Leading startups in the country gathered under one roof to brainstorm on the implications of Google’s User Choice Billing system, saying the tech giant’s non-compliance with the Competition Commission of India (CCI) orders will only harm the startup ecosystem in the country.
Attended by startups like Matrimony.com, TrulyMadly, Paytm, Shaadi.com and others, the meeting, under the aegis of the Alliance of Digital India Foundation (ADIF), on Monday deliberated upon the way forward in response to the Google’s recent announcement of reducing the Google Play service fee by just 4 per cent.
Thus, despite not using any service from Google, app developers will be forced to pay commissions (11-26 per cent) to Google.
The startup community agreed that Google’s non-compliance will impact the Bharatiya startup ecosystem negatively.
“The Google policy is another blatant attempt to violate the decision of the CCI and we are in the process of exploring all avenues to challenge the said policy as being in violation of the CCI order and Competition Act,” said an ADIF spokesperson.
Google recently changed its billing requirement for app developers wherein it has mentioned that if a user pays through an alternate billing system, the Google plays service fee will be reduced by 4 per cent.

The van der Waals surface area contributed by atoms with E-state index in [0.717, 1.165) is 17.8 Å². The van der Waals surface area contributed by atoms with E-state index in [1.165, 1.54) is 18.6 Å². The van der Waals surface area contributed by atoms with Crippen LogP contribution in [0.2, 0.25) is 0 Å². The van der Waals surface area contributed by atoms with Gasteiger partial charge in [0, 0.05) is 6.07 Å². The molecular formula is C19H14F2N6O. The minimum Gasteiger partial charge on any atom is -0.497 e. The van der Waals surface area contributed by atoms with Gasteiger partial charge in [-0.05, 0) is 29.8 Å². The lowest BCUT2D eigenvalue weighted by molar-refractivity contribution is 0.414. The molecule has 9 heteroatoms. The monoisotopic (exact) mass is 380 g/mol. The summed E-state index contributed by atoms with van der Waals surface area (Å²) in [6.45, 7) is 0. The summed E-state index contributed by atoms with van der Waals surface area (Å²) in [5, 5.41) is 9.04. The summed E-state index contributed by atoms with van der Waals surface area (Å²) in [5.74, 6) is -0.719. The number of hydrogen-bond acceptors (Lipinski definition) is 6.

While an alternative billing system will be permitted by Google, it will continue charging service fees from the developers which will be 4 per cent less than the normal service which it would charge if the user had availed of Google Play’s Billing System (GPBS) option – meaning the commission rate under user choice would be 11 per cent or 26 per cent, as the case may be, according to the ADIF.
“Therefore, despite not using any service from Google, app developers will be forced to pay commissions to Google,” it had said in an earlier statement.
The change claimed by Google is in response to regulatory developments in Bharat, which refers to the CCI orders.
The CCI in October last year imposed a penalty of Rs 936.44 crore on Google for abusing its dominant position with respect to its Play Store policies, apart from issuing a cease-and-desist order. The Commission also directed Google to modify its conduct within a defined timeline.
Earlier this month, the Supreme Court refused to entertain a plea by Google seeking modification of the court’s January 19 order, and asked the tech giant to raise its objections before the National Company Law Appellate Tribunal (NCLAT).
In January, the apex court had declined to entertain a plea by Google challenging an NCLAT order, which refused to stay operation of the Competition Commission of India (CCI) order imposing Rs 1,337.76 crore fine on the tech giant.
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